Although men have long been the majority leaders in the business world of entrepreneurship, with upwards of 71 percent of United States business owners listed as males, women are now becoming a growing force, according to The Atlantic’s senior associate editor, Gillian B. White. According to The Atlantic, a report issued by the Institute of Women’s Policy Research (IWPR) reveals that women are a progressively growing entrepreneurial worldwide presence:
Business Ownership Figures Since 1997
- Female American business owners—1997: 26 percent
- Female American business owners—current: 29 percent (up 3 percent from 1997)
- Women-owned business: 68 percent increase since 2007
- Any-owned business: 47 percent increase since 2007
- Female American minority-owned businesses: 265 percent increase since 1997
Also according to the IWPR research, minorities comprise one in three female-owned businesses, which is an increase from one in six in the past twenty or so years.
Jessica Milli, a senior research associate at IWPR, told The Atlantic that the characteristics of minority women who choose entrepreneurship might have something to do with the increase. “Women of color are more likely to be younger when they first found their business,” says Milli. “Given today’s climate—when a lot of purchasing occurs online and social-media usage can really make or break a business—this can mean that those businesses might have a competitive advantage. Their owners are more in touch with their customers.”
In 1997, minority women comprised less than 1 million business owners. Today, business ownership has been quickly increasing among African American and Hispanic women who comprise 14 and 11 percent, respectively, of all women-owned businesses. According to Milli, increased education in these groups has helped improve ability and sparked the desire toward business ownership. Legislation targeted toward women- and minority-owned business has also had a positive impact. For example, the Small Business Jobs Act of 2010 and the Women’s Equity in Contracting Act, both sought to assist women-owned businesses secure government contracts, notes Milli. “Things like that really aim to put women-owned businesses and minority-owned businesses at a competitive advantage,” Milli points out. “It restricts competition, which has really helped to boost revenues and help more businesses get into the industry.”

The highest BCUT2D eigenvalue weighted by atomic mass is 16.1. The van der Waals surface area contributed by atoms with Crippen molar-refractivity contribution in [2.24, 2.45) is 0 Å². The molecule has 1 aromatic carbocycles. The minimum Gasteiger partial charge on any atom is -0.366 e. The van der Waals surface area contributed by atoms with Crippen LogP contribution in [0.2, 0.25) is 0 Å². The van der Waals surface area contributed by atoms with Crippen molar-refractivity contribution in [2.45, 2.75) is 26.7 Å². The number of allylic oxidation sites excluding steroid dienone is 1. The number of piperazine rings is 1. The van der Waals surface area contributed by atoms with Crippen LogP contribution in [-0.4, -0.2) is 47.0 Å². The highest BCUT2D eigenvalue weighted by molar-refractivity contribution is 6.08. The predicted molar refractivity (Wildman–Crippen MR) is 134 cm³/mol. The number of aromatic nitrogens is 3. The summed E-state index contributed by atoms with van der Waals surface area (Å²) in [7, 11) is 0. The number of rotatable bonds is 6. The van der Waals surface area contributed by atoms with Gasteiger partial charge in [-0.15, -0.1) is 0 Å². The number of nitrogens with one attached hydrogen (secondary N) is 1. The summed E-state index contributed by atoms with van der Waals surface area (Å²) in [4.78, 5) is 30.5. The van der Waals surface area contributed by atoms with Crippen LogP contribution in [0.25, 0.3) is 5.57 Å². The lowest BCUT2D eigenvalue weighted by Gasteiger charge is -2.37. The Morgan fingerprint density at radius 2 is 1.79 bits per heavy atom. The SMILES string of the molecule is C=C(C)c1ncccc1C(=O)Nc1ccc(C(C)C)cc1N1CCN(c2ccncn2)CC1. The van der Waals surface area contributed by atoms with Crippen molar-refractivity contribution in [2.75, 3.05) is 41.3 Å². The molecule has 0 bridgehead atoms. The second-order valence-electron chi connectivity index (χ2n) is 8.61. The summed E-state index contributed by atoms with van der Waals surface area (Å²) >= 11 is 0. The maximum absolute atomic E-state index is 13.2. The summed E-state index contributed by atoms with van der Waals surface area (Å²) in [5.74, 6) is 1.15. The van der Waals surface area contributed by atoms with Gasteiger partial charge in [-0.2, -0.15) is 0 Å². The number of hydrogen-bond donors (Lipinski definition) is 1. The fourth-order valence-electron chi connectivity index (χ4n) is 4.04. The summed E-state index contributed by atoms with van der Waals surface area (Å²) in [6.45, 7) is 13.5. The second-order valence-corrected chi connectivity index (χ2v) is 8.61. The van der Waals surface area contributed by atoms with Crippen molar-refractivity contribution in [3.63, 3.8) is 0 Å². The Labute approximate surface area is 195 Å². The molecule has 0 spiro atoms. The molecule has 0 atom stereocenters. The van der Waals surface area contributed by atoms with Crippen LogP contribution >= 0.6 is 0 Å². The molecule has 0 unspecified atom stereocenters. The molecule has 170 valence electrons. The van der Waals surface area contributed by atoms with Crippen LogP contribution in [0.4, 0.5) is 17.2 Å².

There are still problems, however, notes White. Policies have not corrected the serious wage gap between men and women in businesses and women typically begin their businesses with smaller startup capital funding. For example, female-owned businesses make about 25 cents for every dollar earned by male-owned businesses, which is a significantly larger gap than what is seen in the labor market at large, in which women earn about 83 percent of what men earn, according to Economic Policy Institute data. “Women-owned business are far less likely to have any start-up capital, and when they do they have much less than men-owned business,” says Milli. This is due to funding issues, difficulty obtaining loans, and less favorable loan terms, Milli notes. Women’s businesses tend to be smaller and located in areas that drive less income than male-owned businesses, which may be seen as less attractive to financers who approve the businesses for smaller or stricter loans.
Interestingly, “The highest amount of growth in the number of women-owned businesses were actually very male dominated industries,” says Milli. For example, according to White, women are gaining in numbers in utilities and mining, typically male-dominated industries. These areas have seen 82 and 39 percent growth, respectively. While true equality is not here yet, small business ownership is “moving toward equality in terms of representation, which is a great thing,” Milli says, adding that, “Overall, the picture is optimistic.”
The Atlantic; Women Are Owning More and More Small Businesses; Gillian B. White; April 17, 2015.